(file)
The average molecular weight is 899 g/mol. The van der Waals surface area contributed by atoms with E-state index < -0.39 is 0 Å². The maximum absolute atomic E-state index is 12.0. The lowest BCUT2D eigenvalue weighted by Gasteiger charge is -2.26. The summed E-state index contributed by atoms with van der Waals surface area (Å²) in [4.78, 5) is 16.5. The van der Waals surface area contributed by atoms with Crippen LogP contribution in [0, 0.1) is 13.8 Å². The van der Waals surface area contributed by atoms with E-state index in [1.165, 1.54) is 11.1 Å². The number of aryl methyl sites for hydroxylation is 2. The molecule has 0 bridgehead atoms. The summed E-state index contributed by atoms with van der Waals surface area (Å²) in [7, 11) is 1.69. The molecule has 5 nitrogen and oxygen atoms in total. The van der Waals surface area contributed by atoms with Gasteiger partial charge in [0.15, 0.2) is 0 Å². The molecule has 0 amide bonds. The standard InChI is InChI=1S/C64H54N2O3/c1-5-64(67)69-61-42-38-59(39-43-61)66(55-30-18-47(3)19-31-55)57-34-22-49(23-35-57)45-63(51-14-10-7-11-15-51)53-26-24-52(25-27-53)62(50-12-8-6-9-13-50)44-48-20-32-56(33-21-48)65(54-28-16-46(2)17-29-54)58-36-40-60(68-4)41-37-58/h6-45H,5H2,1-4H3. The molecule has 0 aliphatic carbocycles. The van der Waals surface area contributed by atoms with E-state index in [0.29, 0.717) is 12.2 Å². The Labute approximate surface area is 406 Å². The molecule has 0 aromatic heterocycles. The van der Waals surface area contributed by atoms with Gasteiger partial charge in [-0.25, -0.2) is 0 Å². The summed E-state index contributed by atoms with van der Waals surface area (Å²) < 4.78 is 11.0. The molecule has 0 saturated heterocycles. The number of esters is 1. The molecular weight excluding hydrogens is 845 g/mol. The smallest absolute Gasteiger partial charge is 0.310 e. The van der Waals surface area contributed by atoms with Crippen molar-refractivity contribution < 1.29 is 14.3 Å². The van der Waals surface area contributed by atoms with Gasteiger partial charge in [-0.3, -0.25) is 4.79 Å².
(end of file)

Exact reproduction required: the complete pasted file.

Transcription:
The average molecular weight is 899 g/mol. The van der Waals surface area contributed by atoms with E-state index < -0.39 is 0 Å². The maximum absolute atomic E-state index is 12.0. The lowest BCUT2D eigenvalue weighted by Gasteiger charge is -2.26. The summed E-state index contributed by atoms with van der Waals surface area (Å²) in [4.78, 5) is 16.5. The van der Waals surface area contributed by atoms with Crippen LogP contribution in [0, 0.1) is 13.8 Å². The van der Waals surface area contributed by atoms with E-state index in [1.165, 1.54) is 11.1 Å². The number of aryl methyl sites for hydroxylation is 2. The molecule has 0 bridgehead atoms. The summed E-state index contributed by atoms with van der Waals surface area (Å²) in [7, 11) is 1.69. The molecule has 5 nitrogen and oxygen atoms in total. The van der Waals surface area contributed by atoms with Gasteiger partial charge in [0.15, 0.2) is 0 Å². The molecule has 0 amide bonds. The standard InChI is InChI=1S/C64H54N2O3/c1-5-64(67)69-61-42-38-59(39-43-61)66(55-30-18-47(3)19-31-55)57-34-22-49(23-35-57)45-63(51-14-10-7-11-15-51)53-26-24-52(25-27-53)62(50-12-8-6-9-13-50)44-48-20-32-56(33-21-48)65(54-28-16-46(2)17-29-54)58-36-40-60(68-4)41-37-58/h6-45H,5H2,1-4H3. The molecule has 0 aliphatic carbocycles. The van der Waals surface area contributed by atoms with E-state index in [0.29, 0.717) is 12.2 Å². The Labute approximate surface area is 406 Å². The molecule has 0 aromatic heterocycles. The van der Waals surface area contributed by atoms with Gasteiger partial charge in [-0.25, -0.2) is 0 Å². The summed E-state index contributed by atoms with van der Waals surface area (Å²) < 4.78 is 11.0. The molecule has 0 saturated heterocycles. The number of esters is 1. The molecular weight excluding hydrogens is 845 g/mol. The smallest absolute Gasteiger partial charge is 0.310 e. The van der Waals surface area contributed by atoms with Crippen molar-refractivity contribution < 1.29 is 14.3 Å². The van der Waals surface area contributed by atoms with Gasteiger partial charge in [-0.3, -0.25) is 4.79 Å².